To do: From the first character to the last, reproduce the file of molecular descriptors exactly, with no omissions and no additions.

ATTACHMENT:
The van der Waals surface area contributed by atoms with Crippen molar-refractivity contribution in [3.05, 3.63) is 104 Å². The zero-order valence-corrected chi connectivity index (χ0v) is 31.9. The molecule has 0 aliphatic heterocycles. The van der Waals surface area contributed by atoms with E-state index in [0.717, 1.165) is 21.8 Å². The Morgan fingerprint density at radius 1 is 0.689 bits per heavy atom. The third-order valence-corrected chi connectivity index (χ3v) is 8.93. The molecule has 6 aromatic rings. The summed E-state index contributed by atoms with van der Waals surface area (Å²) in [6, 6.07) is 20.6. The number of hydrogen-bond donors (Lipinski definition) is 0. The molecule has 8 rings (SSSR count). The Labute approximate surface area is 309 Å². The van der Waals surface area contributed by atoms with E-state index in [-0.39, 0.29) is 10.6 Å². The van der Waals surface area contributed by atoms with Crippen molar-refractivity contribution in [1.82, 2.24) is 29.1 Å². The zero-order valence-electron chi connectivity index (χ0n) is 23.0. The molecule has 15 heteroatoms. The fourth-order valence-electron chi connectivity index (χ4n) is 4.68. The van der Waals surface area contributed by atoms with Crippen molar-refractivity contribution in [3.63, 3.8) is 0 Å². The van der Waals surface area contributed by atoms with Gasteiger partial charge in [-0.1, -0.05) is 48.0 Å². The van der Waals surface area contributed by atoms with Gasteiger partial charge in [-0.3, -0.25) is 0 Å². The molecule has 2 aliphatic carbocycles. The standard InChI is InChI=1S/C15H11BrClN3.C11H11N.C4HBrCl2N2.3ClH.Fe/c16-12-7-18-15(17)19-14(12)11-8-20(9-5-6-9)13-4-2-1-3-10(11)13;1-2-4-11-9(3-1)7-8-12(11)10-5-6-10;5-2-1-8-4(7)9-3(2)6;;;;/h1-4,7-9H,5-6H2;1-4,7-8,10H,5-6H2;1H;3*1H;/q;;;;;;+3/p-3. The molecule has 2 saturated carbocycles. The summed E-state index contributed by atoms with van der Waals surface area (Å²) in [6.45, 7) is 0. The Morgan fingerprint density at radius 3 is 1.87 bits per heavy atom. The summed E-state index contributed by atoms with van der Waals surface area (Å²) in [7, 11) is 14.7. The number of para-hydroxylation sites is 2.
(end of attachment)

The van der Waals surface area contributed by atoms with Crippen molar-refractivity contribution in [3.05, 3.63) is 104 Å². The zero-order valence-corrected chi connectivity index (χ0v) is 31.9. The molecule has 0 aliphatic heterocycles. The van der Waals surface area contributed by atoms with E-state index in [0.717, 1.165) is 21.8 Å². The Morgan fingerprint density at radius 1 is 0.689 bits per heavy atom. The third-order valence-corrected chi connectivity index (χ3v) is 8.93. The molecule has 6 aromatic rings. The summed E-state index contributed by atoms with van der Waals surface area (Å²) in [6, 6.07) is 20.6. The number of hydrogen-bond donors (Lipinski definition) is 0. The molecule has 8 rings (SSSR count). The Labute approximate surface area is 309 Å². The van der Waals surface area contributed by atoms with E-state index in [-0.39, 0.29) is 10.6 Å². The van der Waals surface area contributed by atoms with Crippen molar-refractivity contribution in [1.82, 2.24) is 29.1 Å². The zero-order valence-electron chi connectivity index (χ0n) is 23.0. The molecule has 15 heteroatoms. The fourth-order valence-electron chi connectivity index (χ4n) is 4.68. The van der Waals surface area contributed by atoms with Crippen molar-refractivity contribution in [3.63, 3.8) is 0 Å². The van der Waals surface area contributed by atoms with Gasteiger partial charge in [-0.1, -0.05) is 48.0 Å². The van der Waals surface area contributed by atoms with Gasteiger partial charge in [-0.3, -0.25) is 0 Å². The molecule has 2 aliphatic carbocycles. The standard InChI is InChI=1S/C15H11BrClN3.C11H11N.C4HBrCl2N2.3ClH.Fe/c16-12-7-18-15(17)19-14(12)11-8-20(9-5-6-9)13-4-2-1-3-10(11)13;1-2-4-11-9(3-1)7-8-12(11)10-5-6-10;5-2-1-8-4(7)9-3(2)6;;;;/h1-4,7-9H,5-6H2;1-4,7-8,10H,5-6H2;1H;3*1H;/q;;;;;;+3/p-3. The molecule has 2 saturated carbocycles. The summed E-state index contributed by atoms with van der Waals surface area (Å²) in [6.45, 7) is 0. The Morgan fingerprint density at radius 3 is 1.87 bits per heavy atom. The summed E-state index contributed by atoms with van der Waals surface area (Å²) in [7, 11) is 14.7. The number of para-hydroxylation sites is 2.